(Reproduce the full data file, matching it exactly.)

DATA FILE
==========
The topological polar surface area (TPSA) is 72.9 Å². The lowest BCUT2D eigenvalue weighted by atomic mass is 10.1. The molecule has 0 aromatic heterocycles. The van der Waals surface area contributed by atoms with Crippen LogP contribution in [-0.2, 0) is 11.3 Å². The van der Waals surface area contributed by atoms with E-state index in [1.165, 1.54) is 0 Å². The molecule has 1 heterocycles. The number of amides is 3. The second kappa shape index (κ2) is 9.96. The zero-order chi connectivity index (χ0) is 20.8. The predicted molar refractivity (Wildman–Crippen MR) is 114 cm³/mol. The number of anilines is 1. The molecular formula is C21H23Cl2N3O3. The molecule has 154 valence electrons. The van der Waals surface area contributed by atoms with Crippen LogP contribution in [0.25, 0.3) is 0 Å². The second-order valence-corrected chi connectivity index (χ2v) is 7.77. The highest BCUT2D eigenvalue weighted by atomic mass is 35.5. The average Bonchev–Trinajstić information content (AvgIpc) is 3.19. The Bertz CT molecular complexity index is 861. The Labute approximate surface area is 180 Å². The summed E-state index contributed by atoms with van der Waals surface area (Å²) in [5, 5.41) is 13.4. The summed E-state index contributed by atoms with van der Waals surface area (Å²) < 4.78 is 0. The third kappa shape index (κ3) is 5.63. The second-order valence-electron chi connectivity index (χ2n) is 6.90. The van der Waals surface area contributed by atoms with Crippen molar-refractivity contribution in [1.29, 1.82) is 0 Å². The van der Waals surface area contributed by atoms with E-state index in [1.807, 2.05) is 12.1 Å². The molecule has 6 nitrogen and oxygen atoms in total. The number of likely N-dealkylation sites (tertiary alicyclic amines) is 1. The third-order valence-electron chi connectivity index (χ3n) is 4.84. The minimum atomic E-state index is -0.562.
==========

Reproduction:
The topological polar surface area (TPSA) is 72.9 Å². The lowest BCUT2D eigenvalue weighted by atomic mass is 10.1. The molecule has 0 aromatic heterocycles. The van der Waals surface area contributed by atoms with Crippen LogP contribution in [-0.2, 0) is 11.3 Å². The van der Waals surface area contributed by atoms with E-state index in [1.165, 1.54) is 0 Å². The molecule has 1 heterocycles. The number of amides is 3. The second kappa shape index (κ2) is 9.96. The zero-order chi connectivity index (χ0) is 20.8. The predicted molar refractivity (Wildman–Crippen MR) is 114 cm³/mol. The number of anilines is 1. The molecular formula is C21H23Cl2N3O3. The molecule has 154 valence electrons. The van der Waals surface area contributed by atoms with Crippen LogP contribution in [0.25, 0.3) is 0 Å². The second-order valence-corrected chi connectivity index (χ2v) is 7.77. The highest BCUT2D eigenvalue weighted by atomic mass is 35.5. The average Bonchev–Trinajstić information content (AvgIpc) is 3.19. The Bertz CT molecular complexity index is 861. The Labute approximate surface area is 180 Å². The summed E-state index contributed by atoms with van der Waals surface area (Å²) in [5, 5.41) is 13.4. The summed E-state index contributed by atoms with van der Waals surface area (Å²) < 4.78 is 0. The third kappa shape index (κ3) is 5.63. The second-order valence-electron chi connectivity index (χ2n) is 6.90. The van der Waals surface area contributed by atoms with Crippen molar-refractivity contribution in [1.29, 1.82) is 0 Å². The van der Waals surface area contributed by atoms with E-state index in [1.807, 2.05) is 12.1 Å². The molecule has 6 nitrogen and oxygen atoms in total. The number of likely N-dealkylation sites (tertiary alicyclic amines) is 1. The third-order valence-electron chi connectivity index (χ3n) is 4.84. The minimum atomic E-state index is -0.562.